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Review  |   June 2000
Cardiovascular disease and obstructive sleep apnea: implications for physicians
Article Information
Cardiovascular Disorders / Neuromusculoskeletal Disorders / Sleep Medicine
Review   |   June 2000
Cardiovascular disease and obstructive sleep apnea: implications for physicians
The Journal of the American Osteopathic Association, June 2000, Vol. 100, 360-369. doi:10.7556/jaoa.2000.100.6.360
The Journal of the American Osteopathic Association, June 2000, Vol. 100, 360-369. doi:10.7556/jaoa.2000.100.6.360
Abstract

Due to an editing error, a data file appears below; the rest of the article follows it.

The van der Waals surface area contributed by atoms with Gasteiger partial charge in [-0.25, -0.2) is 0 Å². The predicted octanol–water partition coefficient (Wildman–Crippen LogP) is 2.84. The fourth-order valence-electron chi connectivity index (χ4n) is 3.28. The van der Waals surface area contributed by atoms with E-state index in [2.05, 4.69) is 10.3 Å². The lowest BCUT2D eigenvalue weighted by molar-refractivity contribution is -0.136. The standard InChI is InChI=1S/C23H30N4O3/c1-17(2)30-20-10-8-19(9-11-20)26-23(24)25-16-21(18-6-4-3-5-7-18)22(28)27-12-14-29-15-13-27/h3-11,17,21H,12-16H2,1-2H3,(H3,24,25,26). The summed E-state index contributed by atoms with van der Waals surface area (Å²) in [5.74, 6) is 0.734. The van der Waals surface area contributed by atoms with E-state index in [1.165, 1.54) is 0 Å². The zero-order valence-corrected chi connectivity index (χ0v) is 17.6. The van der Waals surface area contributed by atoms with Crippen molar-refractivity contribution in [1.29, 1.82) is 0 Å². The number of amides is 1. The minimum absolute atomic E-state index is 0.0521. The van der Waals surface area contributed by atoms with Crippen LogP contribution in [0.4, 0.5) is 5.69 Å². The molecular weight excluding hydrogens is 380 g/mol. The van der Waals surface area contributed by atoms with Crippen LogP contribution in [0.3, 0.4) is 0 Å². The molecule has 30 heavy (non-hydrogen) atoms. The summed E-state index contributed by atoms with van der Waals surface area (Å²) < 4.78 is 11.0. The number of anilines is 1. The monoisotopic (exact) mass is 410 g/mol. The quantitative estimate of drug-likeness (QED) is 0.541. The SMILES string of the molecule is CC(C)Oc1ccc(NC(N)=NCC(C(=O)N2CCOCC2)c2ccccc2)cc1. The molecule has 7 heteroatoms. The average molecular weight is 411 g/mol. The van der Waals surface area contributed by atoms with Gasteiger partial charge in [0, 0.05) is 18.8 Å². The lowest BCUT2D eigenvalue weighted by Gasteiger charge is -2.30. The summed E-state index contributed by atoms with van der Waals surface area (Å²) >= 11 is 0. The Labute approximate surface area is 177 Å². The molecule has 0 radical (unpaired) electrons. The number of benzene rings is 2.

Obstructive sleep apnea (OSA) has been strongly associated with several cardiovascular disorders during the past decade, and studies suggested that there might be a causal relationship. Recent studies have described several pathophysiologic mechanisms that are active in OSA and may participate in the development of cardiovascular disorders. Primarily, the repetitive respiratory events that occur in OSA cause hypoxia, hypercapnea, arousals, or disrupted sleep singly or in combination. These abnormal physiologic events result in increased sympathetic outflow, alterations in blood pressure control mechanisms, dysfunctional ventilatory regulation, and vascular alterations. As a consequence of the relative impact and the genetic predisposition, these pathophysiologic alterations may lead to or complicate a wide variety of cardiovascular disorders. Frequently, patients who have OSA present with complaints of excessive daytime sleepiness, chronic fatigue, snoring, morning headache, and nocturnal arousals. Difficult-to-control hypertension, recurrent exacerbations of congestive heart failure, and nocturnal angina are common cardiovascular manifestations of undiagnosed OSA. This article reviews the major cardiovascular disorders associated with OSA and the pathophysiologic mechanisms associated with their development.